Continue of Exclusive interview with Samuel A. Weems...
TDN: The Elian Gonzalez case in Florida seems to be a precedent in U.S.
history where an ethnic lobby so blatantly resisted the U.S. justice
system. Do you think defiant lobbies could pose problems in the future?
In this case the American justice system won. There may be resistance by
some groups in the future, but that is unlikely. I don't expect Armenians
to ever do such a thing. There are only about one million of them out of
the some 285 million of other nationalities in the U.S. The Armenian way
has always been by sneak-back room attacks in the black of night. I expect
them to continue these tactics.
TDN: Some Armenian groups in California have lobbied for lighter sentences
for terrorist acts. How do you think the developments after September 11
might affect the attitudes of such groups?
WEEMS: The Armenian Americans will just keep on keeping on begging and
mooching money to try to turn this terrorist murderer, Hampig Sassoonian, back
out on American streets! Even though the Armenian American terrorist has
had his day in court, had the best legal defense money could buy, California
found him guilty and said he must serve a life sentence. Armenian
Americans today have raised more than $300,000, all trying to get him out
of prison to walk the streets again. Most Americans would not approve of
this conduct if they knew it!
TDN: Can you please explain how your background as a state prosecutor has
helped you to write this book?
WEEMS: Two things: Good research skills and the habit of always looking
to tie events together to prove a case beyond a reasonable doubt. I used perhaps
as much as 90% research from Armenian sources to write my
book. One clue would lead me to another, and then to another, and I simply
developed my book point by point.
Permit me to share one example: On the second page of his Armenian history book,
an Armenian professor stated there were two million Armenians living within the
Ottoman Empire in 1915. Later he claims more than 1 million of this number
were massacred by the Turks. In another book, the good professor provides
numbers to prove that there were about the same number of Armenian refugees as
the original population, thus disproving his own genocide claims. I didn't
have to do anything to prove or disprove genocide. I let the good Armenian
professor do the documentation. I just pointed to the obvious, blaring
The proof is that about half of the Armenians living within the Ottoman
Empire didn't live in the war zone in Anatolia, and were not removed. This
good professor listed footnotes and when I checked them out I discovered
that there were several American and British eyewitnesses. All I did was
to total the numbers supplied by the Armenian historian and his numbers
simply didn't add up! I also then went to British, French, Russian and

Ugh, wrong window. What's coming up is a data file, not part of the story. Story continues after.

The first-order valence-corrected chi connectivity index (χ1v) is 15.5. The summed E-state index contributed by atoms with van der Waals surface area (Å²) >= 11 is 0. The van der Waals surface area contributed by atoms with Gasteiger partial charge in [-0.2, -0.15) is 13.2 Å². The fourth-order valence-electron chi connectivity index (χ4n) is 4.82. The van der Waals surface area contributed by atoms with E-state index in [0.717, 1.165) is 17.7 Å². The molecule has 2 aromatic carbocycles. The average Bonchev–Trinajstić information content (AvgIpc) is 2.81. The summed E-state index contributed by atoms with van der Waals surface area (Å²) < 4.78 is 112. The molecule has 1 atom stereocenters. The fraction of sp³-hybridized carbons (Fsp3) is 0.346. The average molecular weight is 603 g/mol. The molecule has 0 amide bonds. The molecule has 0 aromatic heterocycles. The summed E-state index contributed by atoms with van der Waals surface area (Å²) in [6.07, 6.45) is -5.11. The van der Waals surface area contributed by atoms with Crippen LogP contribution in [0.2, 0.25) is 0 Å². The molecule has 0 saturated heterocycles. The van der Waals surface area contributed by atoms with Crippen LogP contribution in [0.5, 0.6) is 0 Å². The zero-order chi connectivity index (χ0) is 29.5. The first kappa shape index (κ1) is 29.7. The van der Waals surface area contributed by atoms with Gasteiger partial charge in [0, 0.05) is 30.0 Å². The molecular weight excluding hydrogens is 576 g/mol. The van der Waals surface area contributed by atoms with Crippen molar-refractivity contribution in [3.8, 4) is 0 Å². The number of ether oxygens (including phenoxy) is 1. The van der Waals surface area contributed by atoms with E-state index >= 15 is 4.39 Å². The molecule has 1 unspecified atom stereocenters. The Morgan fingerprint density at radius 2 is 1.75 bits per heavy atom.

Italian historical numbers, also listed by the Armenian historian. When
you take all the numbers together plus the American and British
eyewitnesses, there it is, plain as day, there was no genocide and there is
proof that the Armenians cooked the books and counted people removed as
both massacred and as refugees. When they wanted pity, money, and
reparation, all these refuges were "killed"; but when it was time to
to the West that Armenians did have numbers to establish a state of their
own, all of those "dead" refugees, all of a sudden, came back to
TDN: It was not until the last few minutes before a vote on the Armenian
genocide that the speaker of the House of Representatives withdrew the proposed
legislation because it could harm U.S. national security. Isn't this
process confusing for legislators and risky for the U.S. to allow such proposed
legislation to advance to such a point? Some lawmakers believe that they
were being asked to ignore historical fact because it complicated foreign
policy. How do you interpret the developments above and their effects on
WEEMS: The truth is the Republican Speaker of the House attempted to save
face by making a claim of national security when he withdrew the
resolution. The rest of the story and the truth is that the Speaker didn't
have the votes to pass it, and this is why he withdrew it! There is a
hardcore group of Republicans; I call them extremists, who could not care less
about national security if they could have passed the resolution. They had
been bought and paid for with Armenian American political campaign money, just
like the Armenian Americans are trying to buy Mrs. Dole in North Carolina.
One basic fact must be remembered. The Republican members of Congress were
trying to pass a "Resolution." A Resolution has no force of law
and does nothing but express an opinion. It is not a law as such. In
truth such a Resolution is meaningless and isn't worth the paper it is written
on because it couldn't do anything except make Armenians feel good. Of
course had such a Resolution passed, the Armenians would have had a feeding
frenzy, trying to use it to get more money out of the American Congress as well
as trying to force Turkey to give in and buy them off for a while with lira and
What is so odd to me is the fact Turkey and the United States are good
trading partners. The two countries did more than 7 billion dollars of
trade with each other just last year. Turkey bought more than one billion
dollars more in the U.S. than the U.S. did in Turkey. And what about the
Armenians? Almost zero! Armenia's number one export is terrorism and
their number one import is foreign aid.
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